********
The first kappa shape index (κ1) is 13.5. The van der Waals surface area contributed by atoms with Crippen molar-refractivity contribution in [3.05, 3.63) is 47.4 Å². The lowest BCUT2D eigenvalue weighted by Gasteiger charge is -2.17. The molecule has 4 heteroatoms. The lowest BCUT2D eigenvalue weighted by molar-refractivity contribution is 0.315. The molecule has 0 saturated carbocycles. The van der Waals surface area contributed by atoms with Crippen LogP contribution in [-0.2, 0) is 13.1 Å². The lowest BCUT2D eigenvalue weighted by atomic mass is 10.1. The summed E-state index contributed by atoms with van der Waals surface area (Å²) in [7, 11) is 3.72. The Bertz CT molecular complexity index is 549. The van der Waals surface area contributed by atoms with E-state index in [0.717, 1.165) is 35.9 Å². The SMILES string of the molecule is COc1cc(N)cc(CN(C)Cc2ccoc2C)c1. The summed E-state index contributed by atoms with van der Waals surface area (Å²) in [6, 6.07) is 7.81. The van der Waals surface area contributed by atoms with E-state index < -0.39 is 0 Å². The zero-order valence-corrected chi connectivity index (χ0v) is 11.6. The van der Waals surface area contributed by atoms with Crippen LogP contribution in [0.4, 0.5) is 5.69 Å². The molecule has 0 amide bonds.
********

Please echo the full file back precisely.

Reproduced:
The first kappa shape index (κ1) is 13.5. The van der Waals surface area contributed by atoms with Crippen molar-refractivity contribution in [3.05, 3.63) is 47.4 Å². The lowest BCUT2D eigenvalue weighted by Gasteiger charge is -2.17. The molecule has 4 heteroatoms. The lowest BCUT2D eigenvalue weighted by molar-refractivity contribution is 0.315. The molecule has 0 saturated carbocycles. The van der Waals surface area contributed by atoms with Crippen LogP contribution in [-0.2, 0) is 13.1 Å². The lowest BCUT2D eigenvalue weighted by atomic mass is 10.1. The summed E-state index contributed by atoms with van der Waals surface area (Å²) in [7, 11) is 3.72. The Bertz CT molecular complexity index is 549. The van der Waals surface area contributed by atoms with E-state index in [0.717, 1.165) is 35.9 Å². The SMILES string of the molecule is COc1cc(N)cc(CN(C)Cc2ccoc2C)c1. The summed E-state index contributed by atoms with van der Waals surface area (Å²) in [6, 6.07) is 7.81. The van der Waals surface area contributed by atoms with E-state index < -0.39 is 0 Å². The zero-order valence-corrected chi connectivity index (χ0v) is 11.6. The van der Waals surface area contributed by atoms with Crippen LogP contribution in [0.4, 0.5) is 5.69 Å². The molecule has 0 amide bonds.